Posts Tagged ‘Microwave’

Breakfast #1: Chee Cheong Fun | 猪肠粉

In Eats, Recipes, Singaporean, Singaporean on July 1, 2010 at 1:07 pm

One question that I’ve constantly been asked by my classmates is that IF I don’t eat bread or muesli for breakfast, then what is it that I eat?? Well, I can’t possibly expect people who have been eating bread for centuries and muesli for decades to make any sense of tau sar pau, roti prata, char kway, tau hway, chwee kueh, png kueh, you tiao, hum chee peng, chut bee png, can I? Explaining myself is always synonymous to ramming my head against a wall. Each time, it is a look of polite confusion or mock disgust at how I could eat sweet / salty / hot / spicy / funny coloured stuff for my breakfast. So most of the time, I just say I eat ‘rice, sticky rice and soy products’ or if I’m in a lazy or not-too-good mood, I say ‘I eat bread, cheese and spreads like you do, and a lot of other things too‘… and most often people are satisfied with the first half of my comment.

After my first long night of jetlagged sleeplessness, it was wonderful to wake up to one of my favourite breakfast foods that mom had bought from the supermarket (SGD$2.30/1.20 euro for 4 rolls – serving size 1-2 rolls). Chee Cheong Fun (dialect) or zhu chang fen (mandarin) literally means pig intestines noodles. It’s actually rice noodle rolls made of rice flour, water and a little oil that is steamed in thin sheets and rolled up in such a way that it resembles pig intestines. Most of the time it has little bits of mushrooms / shrimp / chicken / pork rolled in between the sheets, but mine was with a little bit of spring onions. It has the texture of very smooth rice noodle sheets, eaten warm with a generous scoop of sweet soya sauce and chilli sauce, and a sprinkle of sesame oil and sesame seeds. Great way to start the day!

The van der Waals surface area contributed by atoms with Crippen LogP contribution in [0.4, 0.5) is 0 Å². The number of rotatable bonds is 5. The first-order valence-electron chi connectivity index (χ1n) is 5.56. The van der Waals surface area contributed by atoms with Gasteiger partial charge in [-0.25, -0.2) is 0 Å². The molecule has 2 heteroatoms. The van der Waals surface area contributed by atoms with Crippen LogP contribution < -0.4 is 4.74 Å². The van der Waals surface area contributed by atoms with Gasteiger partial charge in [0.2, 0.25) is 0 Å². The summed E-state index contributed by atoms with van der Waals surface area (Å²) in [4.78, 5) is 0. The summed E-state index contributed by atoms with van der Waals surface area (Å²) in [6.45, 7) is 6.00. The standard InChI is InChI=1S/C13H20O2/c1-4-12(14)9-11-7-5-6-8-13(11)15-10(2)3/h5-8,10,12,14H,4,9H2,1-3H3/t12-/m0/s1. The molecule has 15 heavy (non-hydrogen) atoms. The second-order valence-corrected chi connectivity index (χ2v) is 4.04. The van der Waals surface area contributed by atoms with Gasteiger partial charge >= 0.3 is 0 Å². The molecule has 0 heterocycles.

I’ve also just found out that it’s possible to make it in a microwave too!

Here’s an easy Chee Cheong Fun recipe from notquitenigella:


  • 2 1/2 cups rice flour
  • 5 cups water
  • 1 tablespoon sesame oil
  • 2 tablespoons cooking oil
  • 1/4 teaspoon fine salt


  1. Mix ingredients together.
  2. Pour a thin layer (about 1-2mm) into a microwave-safe flat container.
  3. Microwave on high for 2 min until just set.
  4. Sprinkle your desired chopped up filling and roll up.
  5. Repeat steps 2-4 until you’ve used up all the batter.
  6. Serve with a sprinkle of soya sauce, chilli sauce and sesame oil!

Disclaimer: I have not tried this recipe myself, but it does sound quite fool-proof. I’ll give it a shot when I’m once again 9987km away from NTUC fairprice / Bukit Timah Market! 🙂

Update: Upon meeting another foodie Singaporean, K, here in Wageningen, we decided to put Chee Cheong Fun to action after raving about how much we miss it when we’re away from home 🙂 Hereby delighted to declare that this recipe is awesomely SIMPLE and DELICIOUS.

Because it tastes so good when it’s warm, we could barely resist gobbling it before the proper photos were taken!

Salmon in 10 minutes!

In Microwave, Recipes on April 4, 2010 at 11:45 pm

Thanks to the Easter weekend, salmon was being cleared at ridiculously low prices at the supermarket Netto yesterday. My prized catch: 3 small fillets (~90g each) of fresh salmon for 21kr (SGD$5.30)! That is one heck of a price in Copenhagen.